When it comes to money and finances, many clients have the impression that they should know a lot about it. But just because you took calculus in high school doesn’t qualify you as a financial professional.

“Many intelligent people who have multiple university degrees but focused their careers elsewhere are often afraid to ask something they think is basic because they don’t want to sound dumb,” Burt says.

  • Nearly 90 per cent of women investors agree that having their money managed by professionals allows them to sleep better at night
  • Half of all women investors are more interested in investing since the pandemic started in March 2020
  • Nine in 10 women investors plan to take steps over the next year to help their money work harder for them, including creating a financial plan and contacting an investment advisor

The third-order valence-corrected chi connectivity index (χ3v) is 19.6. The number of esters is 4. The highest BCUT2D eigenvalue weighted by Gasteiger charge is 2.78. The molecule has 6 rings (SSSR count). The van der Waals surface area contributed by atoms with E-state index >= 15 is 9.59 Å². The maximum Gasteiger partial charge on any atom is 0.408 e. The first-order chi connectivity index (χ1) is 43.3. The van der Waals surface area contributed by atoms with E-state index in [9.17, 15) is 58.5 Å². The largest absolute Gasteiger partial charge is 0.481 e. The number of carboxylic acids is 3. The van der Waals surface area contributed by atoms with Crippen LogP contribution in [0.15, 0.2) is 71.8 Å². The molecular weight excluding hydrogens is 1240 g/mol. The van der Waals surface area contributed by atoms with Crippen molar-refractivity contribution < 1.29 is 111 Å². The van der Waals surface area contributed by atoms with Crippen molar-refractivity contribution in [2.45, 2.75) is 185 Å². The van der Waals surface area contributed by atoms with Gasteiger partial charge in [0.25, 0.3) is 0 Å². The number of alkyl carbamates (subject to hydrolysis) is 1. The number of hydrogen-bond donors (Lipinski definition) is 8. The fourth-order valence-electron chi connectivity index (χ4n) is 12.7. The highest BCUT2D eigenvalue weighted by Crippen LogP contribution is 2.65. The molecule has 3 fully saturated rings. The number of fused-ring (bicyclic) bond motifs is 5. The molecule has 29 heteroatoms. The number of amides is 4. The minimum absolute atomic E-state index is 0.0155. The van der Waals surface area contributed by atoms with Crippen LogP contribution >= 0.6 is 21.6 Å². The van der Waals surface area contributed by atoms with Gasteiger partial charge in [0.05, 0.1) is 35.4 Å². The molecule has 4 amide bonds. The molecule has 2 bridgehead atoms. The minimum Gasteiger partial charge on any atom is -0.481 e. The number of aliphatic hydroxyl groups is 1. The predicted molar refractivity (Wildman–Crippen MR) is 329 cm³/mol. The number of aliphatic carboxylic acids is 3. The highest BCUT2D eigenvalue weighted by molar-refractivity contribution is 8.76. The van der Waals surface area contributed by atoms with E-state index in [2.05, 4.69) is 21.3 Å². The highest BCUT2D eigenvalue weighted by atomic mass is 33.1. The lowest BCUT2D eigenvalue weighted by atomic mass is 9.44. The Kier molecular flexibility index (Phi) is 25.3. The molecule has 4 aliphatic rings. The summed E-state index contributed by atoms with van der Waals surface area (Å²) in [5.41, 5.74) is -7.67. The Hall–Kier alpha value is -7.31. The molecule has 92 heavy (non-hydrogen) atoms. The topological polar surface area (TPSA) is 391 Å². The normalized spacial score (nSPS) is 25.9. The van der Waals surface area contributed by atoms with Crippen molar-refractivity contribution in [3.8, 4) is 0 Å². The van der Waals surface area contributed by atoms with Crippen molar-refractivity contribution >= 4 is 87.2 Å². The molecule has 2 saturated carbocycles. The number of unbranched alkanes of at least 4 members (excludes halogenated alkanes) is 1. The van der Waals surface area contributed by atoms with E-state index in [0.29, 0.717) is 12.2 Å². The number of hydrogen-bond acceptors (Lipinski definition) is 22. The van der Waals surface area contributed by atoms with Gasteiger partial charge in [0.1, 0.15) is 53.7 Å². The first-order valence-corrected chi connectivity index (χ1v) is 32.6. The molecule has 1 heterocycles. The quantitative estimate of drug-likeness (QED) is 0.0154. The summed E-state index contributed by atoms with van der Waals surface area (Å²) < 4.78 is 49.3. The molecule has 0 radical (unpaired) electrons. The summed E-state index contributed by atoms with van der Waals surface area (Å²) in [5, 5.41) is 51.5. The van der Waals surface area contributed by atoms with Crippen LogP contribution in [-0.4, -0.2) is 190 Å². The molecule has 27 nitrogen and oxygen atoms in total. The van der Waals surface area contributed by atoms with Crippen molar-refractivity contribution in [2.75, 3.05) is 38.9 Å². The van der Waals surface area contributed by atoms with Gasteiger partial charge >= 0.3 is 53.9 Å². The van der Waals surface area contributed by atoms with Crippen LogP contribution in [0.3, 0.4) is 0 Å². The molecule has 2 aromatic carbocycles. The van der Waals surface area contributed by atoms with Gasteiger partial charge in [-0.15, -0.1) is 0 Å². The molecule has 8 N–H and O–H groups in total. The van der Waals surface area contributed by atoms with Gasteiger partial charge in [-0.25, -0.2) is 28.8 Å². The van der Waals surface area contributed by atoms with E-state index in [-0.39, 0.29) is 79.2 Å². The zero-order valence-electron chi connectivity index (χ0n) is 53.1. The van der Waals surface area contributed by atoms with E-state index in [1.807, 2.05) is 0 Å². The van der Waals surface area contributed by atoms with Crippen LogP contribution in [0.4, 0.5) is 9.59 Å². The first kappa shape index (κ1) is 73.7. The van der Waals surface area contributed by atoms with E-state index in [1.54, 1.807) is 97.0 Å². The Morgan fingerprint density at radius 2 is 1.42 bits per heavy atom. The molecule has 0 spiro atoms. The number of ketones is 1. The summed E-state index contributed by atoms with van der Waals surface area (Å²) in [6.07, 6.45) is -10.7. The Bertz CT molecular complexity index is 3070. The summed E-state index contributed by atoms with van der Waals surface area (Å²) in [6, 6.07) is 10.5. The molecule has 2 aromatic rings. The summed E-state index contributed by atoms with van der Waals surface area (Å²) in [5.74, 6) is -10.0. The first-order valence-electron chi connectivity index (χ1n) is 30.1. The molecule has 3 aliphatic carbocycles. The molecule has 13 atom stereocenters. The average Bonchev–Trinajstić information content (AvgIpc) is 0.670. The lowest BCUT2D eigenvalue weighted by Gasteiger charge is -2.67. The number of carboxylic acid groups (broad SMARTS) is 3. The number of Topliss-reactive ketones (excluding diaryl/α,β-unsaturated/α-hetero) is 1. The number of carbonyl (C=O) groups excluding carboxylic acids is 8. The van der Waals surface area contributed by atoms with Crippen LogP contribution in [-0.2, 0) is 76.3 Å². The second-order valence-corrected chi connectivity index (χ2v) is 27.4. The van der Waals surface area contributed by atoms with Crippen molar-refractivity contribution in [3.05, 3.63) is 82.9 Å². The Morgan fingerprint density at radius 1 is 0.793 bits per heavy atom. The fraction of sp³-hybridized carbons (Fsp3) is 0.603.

• Two-thirds of women investors invest outside of their retirement plans, up from 44 per cent in 2018
  • Women are opening up investment accounts at younger ages than ever before. Women aged 18-35 opened their first account at an average age of 21
  • Women take on less risk than men and are more likely to remain calm during market volatility

It’s not unusual for many women to let their spouses oversee the family’s investment portfolio but if they get divorced or become widowed, they’ll have to engage with an advisor on their own, quite possibly for the first time.

“It can be a huge change to have this responsibility added to your shoulders,” Burt says, noting 80 per cent of women change advisors after becoming newly single. “A lot of women find it comforting if they can sit down with another woman at a similar life stage and talk about the tough topics, like aging parents and family estates, and maybe hear some personal advice and stories from their own advisor’s experiences.”

A big part of the process at Cardinal is educating clients on its value-driven investment philosophy of buying dividend-paying, industry-leading companies, why it has worked for decades and why it will continue to work for many years to come.